The title of this article contains some of the few things I really love. I love the political world. Early in my life I was a political “junkie” reading everything I could about how the American political system works. I was a precinct president of my Republican precinct when I was 18 years old, a delegate to the South Carolina State Convention (my boss was an alternate delegate and when I got bored I gave him my pass so he could get onto the floor!), and headed into the Marines Corps. I was planning on a life in politics. While the political landscape has dramatically transformed since the late 1980’s, I still follow politics from afar. I love politics.
My experience with sports is less spectacular. I played two sports growing up, soccer and badminton. Soccer was not as popular then as it seems to be now. Badminton has yet to really catch on. In actuality, I played nearly all the sports and enjoyed it immensely. In college I started playing golf and, for a short time, entertained the notion that I could play professionally. The truth is, I couldn’t even beat my friends consistently, much less a group of professionals. I still love sports.
In my early 20’s, however, I learned that my true passion was Jesus Christ. While there are days when I feel the same strain as everyone else regarding my life’s ambition—cold and listless—these days are few and far between. The cause of Christ led me to give up politics and sports as ambitions. My true love led me away from my other loves.
This is why I am so concerned with how Christians will respond to the latest separation between our culture and Christian living. So many Christians are invested in the culture trying to redeem it from within (contextualization), that they are in danger of being swept away by the culture’s hard move toward moral wickedness. This is apparent in both of the arenas I mentioned above. In politics, a man who has historically supported immoral politicians has become one himself. He offers no solutions, no real policy ideas, and yet he has the support of millions of American evangelicals. He may win the Republican nomination and many Christians will be the reason for his election. At the same time two events in politics have collided with sports—one in Georgia and the other in North Carolina. In my home state of North Carolina, the state government and the governor have overruled the city of Charlotte regarding a law that allowed men to use women’s bathrooms if they identify as a woman. In Georgia, the state legislature there has passed a law outlining religious liberty as it relates again to LGBT issues. The NFL, the NCAA, and other sports organizations including the Atlanta Falcons, the NBA’s Atlanta Hawks, and other state based teams have strongly urged the governor to reject the legislation.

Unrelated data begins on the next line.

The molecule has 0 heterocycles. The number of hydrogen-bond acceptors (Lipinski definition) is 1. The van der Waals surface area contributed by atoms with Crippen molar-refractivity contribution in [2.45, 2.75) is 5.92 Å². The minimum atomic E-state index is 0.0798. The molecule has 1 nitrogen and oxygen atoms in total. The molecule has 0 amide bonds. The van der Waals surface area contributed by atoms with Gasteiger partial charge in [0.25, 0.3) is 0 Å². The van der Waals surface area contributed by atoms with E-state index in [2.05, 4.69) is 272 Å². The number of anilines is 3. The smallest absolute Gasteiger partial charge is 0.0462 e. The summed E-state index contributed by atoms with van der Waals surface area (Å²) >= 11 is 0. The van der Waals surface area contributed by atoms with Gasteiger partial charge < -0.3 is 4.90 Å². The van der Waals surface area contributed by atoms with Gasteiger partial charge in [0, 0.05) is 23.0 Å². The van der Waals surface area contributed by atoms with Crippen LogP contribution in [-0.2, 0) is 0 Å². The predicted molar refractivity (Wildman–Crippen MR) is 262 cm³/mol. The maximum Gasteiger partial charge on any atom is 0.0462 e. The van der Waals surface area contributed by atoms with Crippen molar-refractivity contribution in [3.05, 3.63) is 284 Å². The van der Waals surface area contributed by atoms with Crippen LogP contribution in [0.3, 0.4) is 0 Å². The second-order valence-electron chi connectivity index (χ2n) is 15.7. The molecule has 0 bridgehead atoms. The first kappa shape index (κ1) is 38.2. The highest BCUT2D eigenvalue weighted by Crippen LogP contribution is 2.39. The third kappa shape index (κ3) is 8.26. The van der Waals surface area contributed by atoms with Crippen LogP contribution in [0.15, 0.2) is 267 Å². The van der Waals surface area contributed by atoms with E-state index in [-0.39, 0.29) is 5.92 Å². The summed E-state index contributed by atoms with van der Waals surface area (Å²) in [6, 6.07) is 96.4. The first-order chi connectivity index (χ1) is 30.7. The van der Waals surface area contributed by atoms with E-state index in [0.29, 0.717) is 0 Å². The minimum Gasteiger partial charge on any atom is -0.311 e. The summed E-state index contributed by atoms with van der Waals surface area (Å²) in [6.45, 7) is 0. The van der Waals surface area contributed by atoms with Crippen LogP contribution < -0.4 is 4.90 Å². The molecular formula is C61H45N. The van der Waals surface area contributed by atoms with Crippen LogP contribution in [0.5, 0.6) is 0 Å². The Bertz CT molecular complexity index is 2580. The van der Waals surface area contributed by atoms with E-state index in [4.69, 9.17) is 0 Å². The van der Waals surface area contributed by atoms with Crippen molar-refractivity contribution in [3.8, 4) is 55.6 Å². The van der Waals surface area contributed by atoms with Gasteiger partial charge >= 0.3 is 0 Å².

The point of this article is not take a position on these legislative actions. I have not studied them at all and do not know if they are really good or bad. My point here is that there appears to be a time coming when Christians are going to have to choose what they love more, God or politics/sports. My choice is made. I will gladly give up the political arena and stop watching the NFL if it comes to that because my love for God is just so much greater than these. When what I truly love is threatened by my other loves, those have to fall away. There is no other option for me.